Procter & Gamble, national account manager/area sales manager/national account executive (1988-1992)

p&g

“The thing that really attracted me to P&G was the way they evaluate you – half of it is on your business results but the other half is on your leadership and management skills. That really appealed to me, because it recognises that to be successful in life it’s not just about the craft, it’s about being able to engage and mobilise teams.

“I started as a salesman in Sheffield in the health and beauty care division. After a year I got promoted to head office and worked on regional accounts and a year after that I became an area sales manager and had a team of eight working for me. I was 24-years-old and I had people in their 30s, 40s and 50s working for me. It was a really interesting challenge.

“A year after that I was given the opportunity to manage the haircare business with Boots, which was our biggest customer. I became the national account manager for Boots for a year and that really helped me understand the relationships between suppliers and retailers. Those four years were a really extraordinary foundation for my career.”

The first taste of marketing

Kraft Foods, senior brand manager/senior national account manager/customer marketing manager (1993-1997)

“I joined Kraft in a trade marketing role, which was the link between sales and marketing, with a view to try and get into brand management. It was going really well and after a year they promoted me back into sales, and I was like no, no, no, this isn’t what I want to do.

“I kept banging on doors and six months later they finally moved me into brand management. I actually moved two steps down the corporate ladder to do it. I had my bonus reduced, my salary red-ringed and my pension arrangement changed, but I didn’t care because I knew long term I wanted to be in marketing.

“I did two and a half years there in marketing, it’s where I really learnt the first elements of the marketing craft. It was funny, after three months I thought I knew everything about marketing and then after a year I realised I knew nothing.”

Reversing the damage

Kellogg’s, marketing director (CMO) UK & Ireland (1997-2002)

“When I joined Kellogg’s it had just changed the name of Coco Pops to Choco Krispies as part of a European harmonisation project. I said, you guys are crazy, why would you change the name of a beloved, iconic brand?

“When the new management came in they asked me what my opinion was and I said the first thing we need to do is change the name back. And they said, well how are you going to do that? It’s going to make us look like we don’t know what we’re doing here.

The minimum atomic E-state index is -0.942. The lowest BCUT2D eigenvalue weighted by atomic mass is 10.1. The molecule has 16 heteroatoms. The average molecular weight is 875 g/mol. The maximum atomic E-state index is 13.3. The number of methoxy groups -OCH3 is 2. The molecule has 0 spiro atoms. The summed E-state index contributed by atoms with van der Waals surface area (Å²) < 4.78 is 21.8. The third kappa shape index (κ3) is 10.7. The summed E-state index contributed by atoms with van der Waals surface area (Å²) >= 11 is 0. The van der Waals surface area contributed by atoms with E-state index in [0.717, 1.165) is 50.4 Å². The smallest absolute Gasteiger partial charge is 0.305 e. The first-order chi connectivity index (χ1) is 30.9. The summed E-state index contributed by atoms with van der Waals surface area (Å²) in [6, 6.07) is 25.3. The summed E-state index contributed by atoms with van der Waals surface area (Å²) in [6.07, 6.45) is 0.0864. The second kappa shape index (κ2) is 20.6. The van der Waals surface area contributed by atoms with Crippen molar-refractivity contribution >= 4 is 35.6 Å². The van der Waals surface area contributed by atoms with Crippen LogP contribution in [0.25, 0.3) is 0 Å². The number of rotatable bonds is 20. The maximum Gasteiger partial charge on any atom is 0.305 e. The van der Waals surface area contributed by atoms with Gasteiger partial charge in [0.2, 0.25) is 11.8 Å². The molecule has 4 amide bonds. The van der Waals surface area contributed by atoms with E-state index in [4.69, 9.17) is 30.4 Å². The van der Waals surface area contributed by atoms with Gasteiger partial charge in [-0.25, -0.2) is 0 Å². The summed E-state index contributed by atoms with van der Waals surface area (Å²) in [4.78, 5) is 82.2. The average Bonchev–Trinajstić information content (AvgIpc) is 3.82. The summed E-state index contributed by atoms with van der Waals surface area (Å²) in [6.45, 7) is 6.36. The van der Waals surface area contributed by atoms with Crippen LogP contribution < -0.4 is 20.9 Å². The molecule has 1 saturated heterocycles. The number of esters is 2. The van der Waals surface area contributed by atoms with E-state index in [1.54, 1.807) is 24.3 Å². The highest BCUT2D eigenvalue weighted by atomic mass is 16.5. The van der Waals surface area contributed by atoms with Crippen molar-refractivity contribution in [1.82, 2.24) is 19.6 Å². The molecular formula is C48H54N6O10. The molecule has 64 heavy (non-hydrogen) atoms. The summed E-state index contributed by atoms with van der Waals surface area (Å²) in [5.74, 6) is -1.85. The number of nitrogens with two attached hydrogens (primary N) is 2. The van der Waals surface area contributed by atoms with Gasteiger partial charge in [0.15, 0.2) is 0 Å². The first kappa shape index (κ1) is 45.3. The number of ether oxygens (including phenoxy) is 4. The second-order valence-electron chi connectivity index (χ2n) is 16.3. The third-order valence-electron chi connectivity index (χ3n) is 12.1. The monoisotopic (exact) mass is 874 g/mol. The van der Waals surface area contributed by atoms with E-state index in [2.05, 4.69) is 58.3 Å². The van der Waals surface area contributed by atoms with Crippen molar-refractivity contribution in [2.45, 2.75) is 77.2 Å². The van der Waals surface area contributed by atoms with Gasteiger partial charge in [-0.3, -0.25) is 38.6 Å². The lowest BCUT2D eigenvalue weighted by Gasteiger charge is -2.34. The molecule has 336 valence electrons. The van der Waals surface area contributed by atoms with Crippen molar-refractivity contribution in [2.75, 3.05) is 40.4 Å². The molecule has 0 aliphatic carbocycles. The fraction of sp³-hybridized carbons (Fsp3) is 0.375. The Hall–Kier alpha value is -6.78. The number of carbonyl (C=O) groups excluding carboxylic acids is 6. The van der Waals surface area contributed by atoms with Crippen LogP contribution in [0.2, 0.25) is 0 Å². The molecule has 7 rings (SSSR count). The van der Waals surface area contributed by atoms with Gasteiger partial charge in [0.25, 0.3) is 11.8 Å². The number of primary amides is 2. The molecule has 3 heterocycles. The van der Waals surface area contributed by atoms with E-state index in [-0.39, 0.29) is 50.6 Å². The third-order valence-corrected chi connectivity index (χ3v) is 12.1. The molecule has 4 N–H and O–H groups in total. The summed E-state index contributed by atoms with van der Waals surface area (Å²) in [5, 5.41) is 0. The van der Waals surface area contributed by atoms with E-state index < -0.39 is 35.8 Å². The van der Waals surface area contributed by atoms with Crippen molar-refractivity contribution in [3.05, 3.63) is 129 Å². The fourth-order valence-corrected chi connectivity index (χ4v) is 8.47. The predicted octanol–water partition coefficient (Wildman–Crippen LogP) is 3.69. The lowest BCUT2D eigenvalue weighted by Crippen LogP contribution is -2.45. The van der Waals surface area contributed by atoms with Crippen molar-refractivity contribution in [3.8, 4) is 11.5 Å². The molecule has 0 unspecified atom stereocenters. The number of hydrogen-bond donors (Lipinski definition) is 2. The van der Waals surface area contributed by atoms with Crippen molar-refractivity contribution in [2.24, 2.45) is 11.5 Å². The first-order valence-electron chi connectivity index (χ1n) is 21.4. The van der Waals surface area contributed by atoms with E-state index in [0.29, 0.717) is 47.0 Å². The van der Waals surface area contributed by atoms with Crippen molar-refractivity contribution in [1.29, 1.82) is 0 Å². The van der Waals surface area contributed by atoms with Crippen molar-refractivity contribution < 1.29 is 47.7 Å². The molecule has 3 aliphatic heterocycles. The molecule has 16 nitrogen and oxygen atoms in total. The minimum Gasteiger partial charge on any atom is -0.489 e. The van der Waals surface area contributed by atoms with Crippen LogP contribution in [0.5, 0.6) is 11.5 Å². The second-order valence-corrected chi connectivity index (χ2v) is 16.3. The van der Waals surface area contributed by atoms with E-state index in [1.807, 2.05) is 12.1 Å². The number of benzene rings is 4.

“We worked with Leo Burnett who came up with the idea of letting the nation vote. There were no votes in those days. Mobile phones and the internet were only just coming in so we ran a TV campaign.

“We expected to get around 50,000 votes but we ended up getting over a million – we got 950,000 phone votes and 50,000 votes on the website driving more traffic than we’d ever seen in those days.

“As a result we changed the name back to Coco Pops and the brand, which had declined for the past couple of years since being called Choco Krispies, grew 20% over the next three years. I feel proud to have been part of the team and brought Coco Pops back to the nation.”

READ MORE: Kellogg’s ecommerce director on why his role soon won’t be needed

An entrepreneurial opportunity

Quorn Foods, CMO (2003-2006)

“Quorn was a very different business from where I had worked previously. It was a European business with a small US presence, and it was a much smaller scale. I saw it as a more entrepreneurial opportunity. The management team had been backed by a private equity firm and I was able to go in as CMO and help write a strategy for the business as growth had stalled.

“We were responsible for returning the business to growth through a lot of product innovation and some really engaging communications. A business that had been flat grew 15% year on year. A couple of years later Premier Foods came along out of the blue and offered to buy the business [which it later sold] and I helped them out with the transition period for about nine months.”